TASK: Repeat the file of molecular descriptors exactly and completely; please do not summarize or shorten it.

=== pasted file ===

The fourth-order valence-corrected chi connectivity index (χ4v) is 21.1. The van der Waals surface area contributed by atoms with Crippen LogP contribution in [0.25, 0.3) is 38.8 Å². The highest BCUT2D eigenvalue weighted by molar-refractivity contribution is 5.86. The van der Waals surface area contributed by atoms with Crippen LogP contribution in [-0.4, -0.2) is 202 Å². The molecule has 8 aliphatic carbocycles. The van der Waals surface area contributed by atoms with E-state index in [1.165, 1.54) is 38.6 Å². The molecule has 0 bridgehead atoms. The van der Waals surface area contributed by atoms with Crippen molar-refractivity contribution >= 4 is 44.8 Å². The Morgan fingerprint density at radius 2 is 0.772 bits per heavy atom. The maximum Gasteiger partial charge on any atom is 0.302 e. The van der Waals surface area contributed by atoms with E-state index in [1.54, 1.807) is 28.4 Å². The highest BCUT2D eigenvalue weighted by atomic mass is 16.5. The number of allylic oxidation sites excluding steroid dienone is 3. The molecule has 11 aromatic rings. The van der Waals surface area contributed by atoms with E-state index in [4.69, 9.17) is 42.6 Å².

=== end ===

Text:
The fourth-order valence-corrected chi connectivity index (χ4v) is 21.1. The van der Waals surface area contributed by atoms with Crippen LogP contribution in [0.25, 0.3) is 38.8 Å². The highest BCUT2D eigenvalue weighted by molar-refractivity contribution is 5.86. The van der Waals surface area contributed by atoms with Crippen LogP contribution in [-0.4, -0.2) is 202 Å². The molecule has 8 aliphatic carbocycles. The van der Waals surface area contributed by atoms with E-state index in [1.165, 1.54) is 38.6 Å². The molecule has 0 bridgehead atoms. The van der Waals surface area contributed by atoms with Crippen molar-refractivity contribution >= 4 is 44.8 Å². The Morgan fingerprint density at radius 2 is 0.772 bits per heavy atom. The maximum Gasteiger partial charge on any atom is 0.302 e. The van der Waals surface area contributed by atoms with E-state index in [1.54, 1.807) is 28.4 Å². The highest BCUT2D eigenvalue weighted by atomic mass is 16.5. The number of allylic oxidation sites excluding steroid dienone is 3. The molecule has 11 aromatic rings. The van der Waals surface area contributed by atoms with E-state index in [4.69, 9.17) is 42.6 Å².